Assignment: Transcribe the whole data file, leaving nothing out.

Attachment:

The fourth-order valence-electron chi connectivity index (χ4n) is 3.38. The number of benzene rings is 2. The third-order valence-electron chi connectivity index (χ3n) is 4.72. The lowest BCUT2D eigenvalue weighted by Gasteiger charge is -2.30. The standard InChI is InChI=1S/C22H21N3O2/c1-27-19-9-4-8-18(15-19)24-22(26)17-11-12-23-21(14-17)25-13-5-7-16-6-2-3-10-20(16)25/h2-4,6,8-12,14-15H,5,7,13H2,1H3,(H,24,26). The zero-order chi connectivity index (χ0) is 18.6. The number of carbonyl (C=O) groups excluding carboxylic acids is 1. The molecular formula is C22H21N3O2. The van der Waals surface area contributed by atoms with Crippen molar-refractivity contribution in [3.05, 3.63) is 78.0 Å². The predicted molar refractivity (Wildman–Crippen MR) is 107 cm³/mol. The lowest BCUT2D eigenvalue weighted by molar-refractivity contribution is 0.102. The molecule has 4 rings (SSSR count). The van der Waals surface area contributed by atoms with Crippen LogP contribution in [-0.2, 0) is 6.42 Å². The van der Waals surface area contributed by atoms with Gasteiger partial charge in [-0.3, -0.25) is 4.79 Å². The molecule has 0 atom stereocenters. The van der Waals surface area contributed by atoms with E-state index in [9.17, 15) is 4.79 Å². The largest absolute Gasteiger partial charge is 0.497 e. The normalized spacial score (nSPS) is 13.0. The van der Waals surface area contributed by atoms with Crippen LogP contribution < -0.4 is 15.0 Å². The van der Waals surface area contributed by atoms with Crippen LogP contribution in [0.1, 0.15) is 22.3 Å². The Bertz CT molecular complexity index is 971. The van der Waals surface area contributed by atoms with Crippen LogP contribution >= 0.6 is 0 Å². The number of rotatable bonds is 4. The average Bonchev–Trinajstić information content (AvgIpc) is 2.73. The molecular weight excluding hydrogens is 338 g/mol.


The fourth-order valence-electron chi connectivity index (χ4n) is 3.38. The number of benzene rings is 2. The third-order valence-electron chi connectivity index (χ3n) is 4.72. The lowest BCUT2D eigenvalue weighted by Gasteiger charge is -2.30. The standard InChI is InChI=1S/C22H21N3O2/c1-27-19-9-4-8-18(15-19)24-22(26)17-11-12-23-21(14-17)25-13-5-7-16-6-2-3-10-20(16)25/h2-4,6,8-12,14-15H,5,7,13H2,1H3,(H,24,26). The zero-order chi connectivity index (χ0) is 18.6. The number of carbonyl (C=O) groups excluding carboxylic acids is 1. The molecular formula is C22H21N3O2. The van der Waals surface area contributed by atoms with Crippen molar-refractivity contribution in [3.05, 3.63) is 78.0 Å². The predicted molar refractivity (Wildman–Crippen MR) is 107 cm³/mol. The lowest BCUT2D eigenvalue weighted by molar-refractivity contribution is 0.102. The molecule has 4 rings (SSSR count). The van der Waals surface area contributed by atoms with Crippen LogP contribution in [-0.2, 0) is 6.42 Å². The van der Waals surface area contributed by atoms with Gasteiger partial charge in [-0.3, -0.25) is 4.79 Å². The molecule has 0 atom stereocenters. The van der Waals surface area contributed by atoms with E-state index in [9.17, 15) is 4.79 Å². The largest absolute Gasteiger partial charge is 0.497 e. The normalized spacial score (nSPS) is 13.0. The van der Waals surface area contributed by atoms with Crippen LogP contribution < -0.4 is 15.0 Å². The van der Waals surface area contributed by atoms with Crippen LogP contribution in [0.1, 0.15) is 22.3 Å². The Bertz CT molecular complexity index is 971. The van der Waals surface area contributed by atoms with Crippen LogP contribution >= 0.6 is 0 Å². The number of rotatable bonds is 4. The average Bonchev–Trinajstić information content (AvgIpc) is 2.73. The molecular weight excluding hydrogens is 338 g/mol.